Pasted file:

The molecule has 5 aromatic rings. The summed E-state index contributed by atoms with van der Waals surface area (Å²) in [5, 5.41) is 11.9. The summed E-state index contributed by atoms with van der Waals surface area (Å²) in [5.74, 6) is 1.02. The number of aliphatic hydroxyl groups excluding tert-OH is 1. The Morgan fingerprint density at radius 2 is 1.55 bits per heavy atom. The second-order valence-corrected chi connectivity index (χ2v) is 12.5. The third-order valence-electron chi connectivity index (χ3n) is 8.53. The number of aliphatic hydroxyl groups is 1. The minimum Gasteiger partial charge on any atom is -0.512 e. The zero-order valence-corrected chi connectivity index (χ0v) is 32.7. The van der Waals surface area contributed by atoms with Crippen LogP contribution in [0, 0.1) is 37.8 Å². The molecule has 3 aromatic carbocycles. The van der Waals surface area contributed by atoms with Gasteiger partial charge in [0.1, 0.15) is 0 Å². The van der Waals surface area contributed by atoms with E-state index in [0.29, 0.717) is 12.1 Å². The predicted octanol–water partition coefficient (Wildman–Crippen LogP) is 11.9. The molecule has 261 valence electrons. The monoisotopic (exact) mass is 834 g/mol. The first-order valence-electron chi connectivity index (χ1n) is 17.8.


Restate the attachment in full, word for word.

The molecule has 5 aromatic rings. The summed E-state index contributed by atoms with van der Waals surface area (Å²) in [5, 5.41) is 11.9. The summed E-state index contributed by atoms with van der Waals surface area (Å²) in [5.74, 6) is 1.02. The number of aliphatic hydroxyl groups excluding tert-OH is 1. The Morgan fingerprint density at radius 2 is 1.55 bits per heavy atom. The second-order valence-corrected chi connectivity index (χ2v) is 12.5. The third-order valence-electron chi connectivity index (χ3n) is 8.53. The number of aliphatic hydroxyl groups is 1. The minimum Gasteiger partial charge on any atom is -0.512 e. The zero-order valence-corrected chi connectivity index (χ0v) is 32.7. The van der Waals surface area contributed by atoms with Crippen LogP contribution in [0, 0.1) is 37.8 Å². The molecule has 3 aromatic carbocycles. The van der Waals surface area contributed by atoms with Gasteiger partial charge in [0.1, 0.15) is 0 Å². The van der Waals surface area contributed by atoms with E-state index in [0.29, 0.717) is 12.1 Å². The predicted octanol–water partition coefficient (Wildman–Crippen LogP) is 11.9. The molecule has 261 valence electrons. The monoisotopic (exact) mass is 834 g/mol. The first-order valence-electron chi connectivity index (χ1n) is 17.8.